Molasses may introduce soil microorganisms but if the soil does not have adequate levels of organic matter they will have little to feed on and if the soil has adequate levels of organic matter the molasses will not be needed.
Many people do go out and buy "topsoil" and most often they get what the seller is selling which, as you found, may not be what you want so you need to know what you want and specify that. Just going to somplace that advertises "topsoil" for sale is like hiring someone to paint your house and they choose the color. You might get what you want but then again you probably will not. We have a landscaper around here that mixes a soil that is about 45 percent sand, 25 percent silt, 25 percent clay, and 5 percent organic matter and if I needed some soil that is what I would buy.

    Bookmark   June 19, 2013 at 12:02PM
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dchall_san_antonio(8 San Antonio)

I presume you did all this dirt and seed stuff a few months ago and that is why you are writing now. Spring is a poor time of year to reseed for a couple reasons. Fall is better, so if you are inclined to improve what you are left with in late July, August would be a good time to redo it. I am confident you will be much happier as the effect of mowing higher and proper watering becomes more apparent.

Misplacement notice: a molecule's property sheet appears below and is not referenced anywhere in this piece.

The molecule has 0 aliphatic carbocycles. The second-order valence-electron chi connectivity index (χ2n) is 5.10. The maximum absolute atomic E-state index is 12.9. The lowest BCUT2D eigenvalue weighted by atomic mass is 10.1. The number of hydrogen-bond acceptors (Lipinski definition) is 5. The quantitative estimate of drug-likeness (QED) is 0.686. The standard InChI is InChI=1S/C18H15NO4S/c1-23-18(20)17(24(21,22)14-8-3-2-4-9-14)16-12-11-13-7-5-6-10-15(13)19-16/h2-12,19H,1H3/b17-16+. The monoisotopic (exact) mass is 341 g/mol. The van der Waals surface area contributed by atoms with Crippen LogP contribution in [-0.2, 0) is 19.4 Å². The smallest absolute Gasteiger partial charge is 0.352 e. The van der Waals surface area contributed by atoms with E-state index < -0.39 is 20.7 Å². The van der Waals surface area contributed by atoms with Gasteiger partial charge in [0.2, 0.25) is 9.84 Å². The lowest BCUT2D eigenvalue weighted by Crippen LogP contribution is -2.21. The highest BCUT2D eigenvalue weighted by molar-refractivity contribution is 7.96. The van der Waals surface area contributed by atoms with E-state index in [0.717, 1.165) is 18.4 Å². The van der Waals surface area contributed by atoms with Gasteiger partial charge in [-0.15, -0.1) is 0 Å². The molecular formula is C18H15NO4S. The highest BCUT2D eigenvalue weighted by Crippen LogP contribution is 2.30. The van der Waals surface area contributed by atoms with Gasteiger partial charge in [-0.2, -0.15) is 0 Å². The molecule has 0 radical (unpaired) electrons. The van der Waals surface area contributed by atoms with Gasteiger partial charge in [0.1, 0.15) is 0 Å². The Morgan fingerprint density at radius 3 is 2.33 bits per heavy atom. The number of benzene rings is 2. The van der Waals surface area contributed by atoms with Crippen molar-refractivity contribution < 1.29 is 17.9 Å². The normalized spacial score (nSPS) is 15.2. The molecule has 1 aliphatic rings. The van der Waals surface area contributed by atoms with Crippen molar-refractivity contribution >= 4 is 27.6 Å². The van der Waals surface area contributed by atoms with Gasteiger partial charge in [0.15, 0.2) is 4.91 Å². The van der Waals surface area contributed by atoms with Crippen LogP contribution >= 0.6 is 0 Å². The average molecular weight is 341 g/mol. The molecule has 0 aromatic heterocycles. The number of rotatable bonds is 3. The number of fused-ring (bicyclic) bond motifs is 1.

Molasses will improve the population of microbes if you have sufficient real food for them. Molasses only provides sugar. What they need for real food is protein. You get good protein from ground up grains like soybean meal, alfalfa pellets or meal, corn gluten meal, cottonseed meal (but that has other issues), corn meal, or used coffee grounds. The application rate for any of these is 20 pounds per 1,000 square feet. You can apply any day, or every day, of the year without fear of damaging anything. You can find these materials at your local feed store in 50-pound bags. Most broadcast spreaders will allow the small pellets to fall through so you can use your regular fertilizer spreader.

I believe you can get a much better soil test for $20 at Logan Labs in Ohio than you can for $100 at any university. At LL you get a full analysis of micronutrients and organic matter along with the normal NPK and pH type of test. The full micros and organic are extra cost tests at the universities.